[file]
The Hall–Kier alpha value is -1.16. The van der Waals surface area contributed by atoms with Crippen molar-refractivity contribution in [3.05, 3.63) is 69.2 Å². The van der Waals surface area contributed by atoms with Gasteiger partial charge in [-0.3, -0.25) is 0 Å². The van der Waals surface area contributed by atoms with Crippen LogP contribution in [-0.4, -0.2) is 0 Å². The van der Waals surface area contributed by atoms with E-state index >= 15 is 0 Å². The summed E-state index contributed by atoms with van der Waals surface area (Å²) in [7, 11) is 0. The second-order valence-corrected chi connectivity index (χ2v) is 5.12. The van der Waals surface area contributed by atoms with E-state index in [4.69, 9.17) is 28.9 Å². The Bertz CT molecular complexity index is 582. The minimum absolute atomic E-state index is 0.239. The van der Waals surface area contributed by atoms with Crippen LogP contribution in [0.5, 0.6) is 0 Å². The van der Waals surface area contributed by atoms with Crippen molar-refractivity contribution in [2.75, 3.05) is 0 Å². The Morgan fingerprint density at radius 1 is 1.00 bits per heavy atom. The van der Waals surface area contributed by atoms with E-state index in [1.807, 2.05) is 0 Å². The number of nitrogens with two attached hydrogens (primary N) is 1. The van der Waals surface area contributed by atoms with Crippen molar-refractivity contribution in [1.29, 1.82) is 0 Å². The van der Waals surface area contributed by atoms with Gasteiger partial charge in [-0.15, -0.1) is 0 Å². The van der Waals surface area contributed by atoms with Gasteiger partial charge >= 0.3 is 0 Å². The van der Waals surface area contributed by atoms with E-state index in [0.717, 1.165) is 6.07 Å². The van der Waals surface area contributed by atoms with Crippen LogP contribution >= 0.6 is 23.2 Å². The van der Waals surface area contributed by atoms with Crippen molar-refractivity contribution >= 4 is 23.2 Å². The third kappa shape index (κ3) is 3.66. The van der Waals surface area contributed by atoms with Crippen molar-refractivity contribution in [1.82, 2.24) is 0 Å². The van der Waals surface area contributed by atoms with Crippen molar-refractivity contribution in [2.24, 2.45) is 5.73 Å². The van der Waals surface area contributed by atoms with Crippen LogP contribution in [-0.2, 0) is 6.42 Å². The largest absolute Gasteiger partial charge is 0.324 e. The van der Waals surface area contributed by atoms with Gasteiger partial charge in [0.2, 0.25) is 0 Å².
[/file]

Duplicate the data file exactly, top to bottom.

The Hall–Kier alpha value is -1.16. The van der Waals surface area contributed by atoms with Crippen molar-refractivity contribution in [3.05, 3.63) is 69.2 Å². The van der Waals surface area contributed by atoms with Gasteiger partial charge in [-0.3, -0.25) is 0 Å². The van der Waals surface area contributed by atoms with Crippen LogP contribution in [-0.4, -0.2) is 0 Å². The van der Waals surface area contributed by atoms with E-state index >= 15 is 0 Å². The summed E-state index contributed by atoms with van der Waals surface area (Å²) in [7, 11) is 0. The second-order valence-corrected chi connectivity index (χ2v) is 5.12. The van der Waals surface area contributed by atoms with E-state index in [4.69, 9.17) is 28.9 Å². The Bertz CT molecular complexity index is 582. The minimum absolute atomic E-state index is 0.239. The van der Waals surface area contributed by atoms with Crippen LogP contribution in [0.5, 0.6) is 0 Å². The van der Waals surface area contributed by atoms with Crippen molar-refractivity contribution in [2.75, 3.05) is 0 Å². The Morgan fingerprint density at radius 1 is 1.00 bits per heavy atom. The van der Waals surface area contributed by atoms with E-state index in [1.807, 2.05) is 0 Å². The number of nitrogens with two attached hydrogens (primary N) is 1. The van der Waals surface area contributed by atoms with Crippen molar-refractivity contribution in [1.29, 1.82) is 0 Å². The van der Waals surface area contributed by atoms with Gasteiger partial charge in [-0.15, -0.1) is 0 Å². The van der Waals surface area contributed by atoms with Gasteiger partial charge >= 0.3 is 0 Å². The van der Waals surface area contributed by atoms with E-state index in [0.717, 1.165) is 6.07 Å². The van der Waals surface area contributed by atoms with Crippen LogP contribution >= 0.6 is 23.2 Å². The van der Waals surface area contributed by atoms with Crippen molar-refractivity contribution >= 4 is 23.2 Å². The third kappa shape index (κ3) is 3.66. The van der Waals surface area contributed by atoms with Crippen molar-refractivity contribution in [1.82, 2.24) is 0 Å². The van der Waals surface area contributed by atoms with Crippen molar-refractivity contribution in [2.24, 2.45) is 5.73 Å². The van der Waals surface area contributed by atoms with Crippen LogP contribution in [-0.2, 0) is 6.42 Å². The largest absolute Gasteiger partial charge is 0.324 e. The van der Waals surface area contributed by atoms with Gasteiger partial charge in [0.2, 0.25) is 0 Å².